Thursday, 20 September 2012

The Carrion Crown - Part 1

A new week sees the start of a brand new game and campaign. After the AD&D campaign ended last week, I needed to get signed onto another game at the club. There was plenty on offer: Rogue Trader, another AD&D campaign, Conan d20, a couple of Vampire: Dark Age, and Pathfinder. I decided to go for another game I was familiar-ish with, so chose the Pathfinder table (I am familiar with the 3E ruleset, so this was just a small step up). Another great bunch of blokes made me feel really at ease when I joined their table and eased my way into their game. They were on their second session, but the previous week was more of a prologue than part of the actual adventure.

To make for a style difference between these write-ups and the previous AD&D ones, I am writing the adventure through the eyes of my character - there will be plenty of mistakes, misunderstandings and mishaps to begin with, but these are entirely down to my interpretation and no-one elses. I will correct future entries as my character learns more or has explained to him the errors of his ways.

Session 1: The Funeral (19th September 2012)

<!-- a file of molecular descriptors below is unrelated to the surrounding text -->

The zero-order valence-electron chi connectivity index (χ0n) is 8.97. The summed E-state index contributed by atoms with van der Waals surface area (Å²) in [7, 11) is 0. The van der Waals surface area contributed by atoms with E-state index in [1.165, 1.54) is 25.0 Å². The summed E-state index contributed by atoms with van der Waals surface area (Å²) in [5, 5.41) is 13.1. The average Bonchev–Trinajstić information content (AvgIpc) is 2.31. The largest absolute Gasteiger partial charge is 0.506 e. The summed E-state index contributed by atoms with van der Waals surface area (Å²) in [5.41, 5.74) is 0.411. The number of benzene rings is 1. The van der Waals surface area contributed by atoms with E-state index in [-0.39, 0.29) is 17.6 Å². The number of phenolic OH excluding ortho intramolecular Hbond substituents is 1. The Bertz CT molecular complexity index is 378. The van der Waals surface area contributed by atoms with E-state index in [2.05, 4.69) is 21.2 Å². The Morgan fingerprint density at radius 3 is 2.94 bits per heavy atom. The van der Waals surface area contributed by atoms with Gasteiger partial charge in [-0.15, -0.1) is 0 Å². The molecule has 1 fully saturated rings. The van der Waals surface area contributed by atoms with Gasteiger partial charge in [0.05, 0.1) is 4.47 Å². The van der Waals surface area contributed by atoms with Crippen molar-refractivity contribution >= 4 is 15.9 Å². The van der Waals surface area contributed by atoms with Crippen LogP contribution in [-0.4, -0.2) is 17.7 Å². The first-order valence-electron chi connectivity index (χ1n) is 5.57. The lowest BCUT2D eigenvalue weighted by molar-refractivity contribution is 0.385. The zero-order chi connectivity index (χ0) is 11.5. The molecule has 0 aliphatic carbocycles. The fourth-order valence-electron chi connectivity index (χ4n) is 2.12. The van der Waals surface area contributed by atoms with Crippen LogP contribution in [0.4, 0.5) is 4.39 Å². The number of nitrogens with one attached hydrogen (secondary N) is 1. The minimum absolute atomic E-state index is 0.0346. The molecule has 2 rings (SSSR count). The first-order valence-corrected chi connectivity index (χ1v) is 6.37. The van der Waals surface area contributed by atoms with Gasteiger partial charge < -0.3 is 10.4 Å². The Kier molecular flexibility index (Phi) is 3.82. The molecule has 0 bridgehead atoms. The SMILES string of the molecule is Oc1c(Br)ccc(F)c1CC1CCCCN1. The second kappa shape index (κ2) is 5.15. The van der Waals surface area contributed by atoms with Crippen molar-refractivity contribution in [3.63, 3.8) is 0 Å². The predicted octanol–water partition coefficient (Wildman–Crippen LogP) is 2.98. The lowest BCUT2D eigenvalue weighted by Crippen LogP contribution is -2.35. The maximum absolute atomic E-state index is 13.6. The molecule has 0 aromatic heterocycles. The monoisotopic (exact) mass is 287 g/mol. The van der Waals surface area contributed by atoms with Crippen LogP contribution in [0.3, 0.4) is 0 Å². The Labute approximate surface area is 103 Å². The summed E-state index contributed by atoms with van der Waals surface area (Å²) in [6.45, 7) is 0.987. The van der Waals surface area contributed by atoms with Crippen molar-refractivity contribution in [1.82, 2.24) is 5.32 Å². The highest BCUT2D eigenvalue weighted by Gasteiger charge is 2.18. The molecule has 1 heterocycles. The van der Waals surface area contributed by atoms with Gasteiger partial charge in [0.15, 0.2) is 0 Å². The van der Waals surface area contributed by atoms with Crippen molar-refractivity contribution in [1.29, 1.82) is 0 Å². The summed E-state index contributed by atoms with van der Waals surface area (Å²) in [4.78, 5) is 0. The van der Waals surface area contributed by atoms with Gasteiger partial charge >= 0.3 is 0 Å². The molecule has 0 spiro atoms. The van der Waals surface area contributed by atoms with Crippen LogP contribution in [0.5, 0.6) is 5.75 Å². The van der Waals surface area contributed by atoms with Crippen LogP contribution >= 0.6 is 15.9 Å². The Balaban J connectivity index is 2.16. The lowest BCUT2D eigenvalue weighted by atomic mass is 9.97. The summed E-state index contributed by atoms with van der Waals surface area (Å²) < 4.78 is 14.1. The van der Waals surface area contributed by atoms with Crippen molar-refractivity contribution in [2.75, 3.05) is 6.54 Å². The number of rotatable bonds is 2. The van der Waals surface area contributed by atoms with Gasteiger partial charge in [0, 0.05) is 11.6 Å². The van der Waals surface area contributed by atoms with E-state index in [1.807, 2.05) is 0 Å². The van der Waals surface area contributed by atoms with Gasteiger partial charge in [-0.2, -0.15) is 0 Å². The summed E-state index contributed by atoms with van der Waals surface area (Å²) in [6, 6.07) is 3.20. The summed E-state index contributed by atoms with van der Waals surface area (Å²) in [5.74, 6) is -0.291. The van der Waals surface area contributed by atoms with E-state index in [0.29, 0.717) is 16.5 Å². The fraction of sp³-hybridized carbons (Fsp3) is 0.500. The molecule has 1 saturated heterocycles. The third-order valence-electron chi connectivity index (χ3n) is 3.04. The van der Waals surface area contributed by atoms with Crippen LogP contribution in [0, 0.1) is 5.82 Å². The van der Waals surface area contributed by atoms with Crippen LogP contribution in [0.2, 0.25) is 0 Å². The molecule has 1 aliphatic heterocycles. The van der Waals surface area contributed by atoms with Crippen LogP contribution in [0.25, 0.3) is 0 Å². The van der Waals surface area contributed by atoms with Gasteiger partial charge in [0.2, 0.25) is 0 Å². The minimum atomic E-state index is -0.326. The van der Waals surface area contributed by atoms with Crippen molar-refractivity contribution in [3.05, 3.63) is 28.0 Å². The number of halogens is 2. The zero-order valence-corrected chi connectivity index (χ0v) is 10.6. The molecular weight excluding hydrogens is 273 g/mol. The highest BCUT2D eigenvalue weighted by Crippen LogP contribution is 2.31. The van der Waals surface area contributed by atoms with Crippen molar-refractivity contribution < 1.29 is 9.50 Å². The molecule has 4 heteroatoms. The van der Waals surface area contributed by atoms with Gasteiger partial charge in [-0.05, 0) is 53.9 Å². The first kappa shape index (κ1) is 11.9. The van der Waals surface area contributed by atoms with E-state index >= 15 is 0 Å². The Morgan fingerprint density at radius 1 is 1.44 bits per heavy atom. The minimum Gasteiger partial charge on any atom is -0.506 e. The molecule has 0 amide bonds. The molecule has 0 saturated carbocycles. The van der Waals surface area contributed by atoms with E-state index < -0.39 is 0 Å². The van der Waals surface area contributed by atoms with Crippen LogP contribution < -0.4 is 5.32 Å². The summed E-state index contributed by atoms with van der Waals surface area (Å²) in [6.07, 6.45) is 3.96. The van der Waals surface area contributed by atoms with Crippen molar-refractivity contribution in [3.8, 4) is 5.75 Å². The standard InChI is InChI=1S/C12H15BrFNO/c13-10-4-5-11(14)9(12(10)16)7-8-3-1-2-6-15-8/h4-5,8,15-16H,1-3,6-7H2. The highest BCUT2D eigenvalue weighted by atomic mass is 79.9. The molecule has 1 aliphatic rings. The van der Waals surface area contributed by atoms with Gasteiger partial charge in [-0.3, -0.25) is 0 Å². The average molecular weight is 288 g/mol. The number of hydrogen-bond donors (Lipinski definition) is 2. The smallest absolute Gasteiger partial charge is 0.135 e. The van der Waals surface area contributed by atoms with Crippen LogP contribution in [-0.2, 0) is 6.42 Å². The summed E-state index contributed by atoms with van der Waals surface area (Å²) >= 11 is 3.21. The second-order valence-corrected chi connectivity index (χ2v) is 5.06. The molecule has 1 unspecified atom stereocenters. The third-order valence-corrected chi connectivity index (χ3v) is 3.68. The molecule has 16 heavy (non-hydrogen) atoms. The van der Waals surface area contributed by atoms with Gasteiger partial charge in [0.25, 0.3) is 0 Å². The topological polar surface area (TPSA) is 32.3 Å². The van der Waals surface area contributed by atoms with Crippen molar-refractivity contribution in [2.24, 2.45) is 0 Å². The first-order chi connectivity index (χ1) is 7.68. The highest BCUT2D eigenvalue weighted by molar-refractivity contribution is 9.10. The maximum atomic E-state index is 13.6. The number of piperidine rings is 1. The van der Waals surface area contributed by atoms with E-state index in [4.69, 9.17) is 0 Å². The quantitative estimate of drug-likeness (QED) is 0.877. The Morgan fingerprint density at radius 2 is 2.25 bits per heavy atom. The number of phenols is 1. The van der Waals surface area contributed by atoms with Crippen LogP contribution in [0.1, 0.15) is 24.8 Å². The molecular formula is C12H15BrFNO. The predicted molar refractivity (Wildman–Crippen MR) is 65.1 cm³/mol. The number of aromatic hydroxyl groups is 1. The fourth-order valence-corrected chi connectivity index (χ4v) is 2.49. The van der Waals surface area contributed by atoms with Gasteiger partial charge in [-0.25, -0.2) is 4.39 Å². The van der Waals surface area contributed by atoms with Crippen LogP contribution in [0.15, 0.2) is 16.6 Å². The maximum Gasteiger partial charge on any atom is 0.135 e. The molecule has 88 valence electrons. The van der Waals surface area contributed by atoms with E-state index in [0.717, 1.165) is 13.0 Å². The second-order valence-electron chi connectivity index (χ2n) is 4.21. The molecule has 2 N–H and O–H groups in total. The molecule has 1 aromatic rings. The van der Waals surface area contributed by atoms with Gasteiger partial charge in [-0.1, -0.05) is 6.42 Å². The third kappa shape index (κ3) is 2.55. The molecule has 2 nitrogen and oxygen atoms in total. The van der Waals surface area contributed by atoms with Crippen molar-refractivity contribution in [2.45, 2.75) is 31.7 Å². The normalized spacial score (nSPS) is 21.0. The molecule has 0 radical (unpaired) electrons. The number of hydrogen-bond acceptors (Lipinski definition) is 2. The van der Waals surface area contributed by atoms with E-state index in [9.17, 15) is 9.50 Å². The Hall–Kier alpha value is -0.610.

The Cult of the Whispering Way weaves a wide-ranging conspiracy throughout the horror-tinged lands of Ustalav aimed at freeing the Lich King Tar-Baphon, better known as the Whispering Tyrant, from his eternal prison in the dungeon of Gallowspire. Their debased rites and malicious schemes set werewolf against vampire, ghost against terror from beyond time and space in a thrilling campaign that touches upon themes of classic horror and dark swords and sorcery!

(from the blurb on the Paizo website for The Haunting of Harrowstone)

The Pathfinders

Nicolai Alamrys – Human Rogue
Kazamir - Fighter
Ducat - Cleric
Moebius - ?
Zef - Ranger

I will update this list as I get to learn more about the characters I am playing alongside.

From the Diary of Nicolai Alamrys

Arrival in Harrowstone (Day 1 of my travels with the Pathfinders)

There is a lot of distrust in this world of ours. Why do people not wish to see goodness in others no matter their differences? Magic, in all of its various forms is frowned upon and seen as the work of evil, when I know it can be used for the powers of good.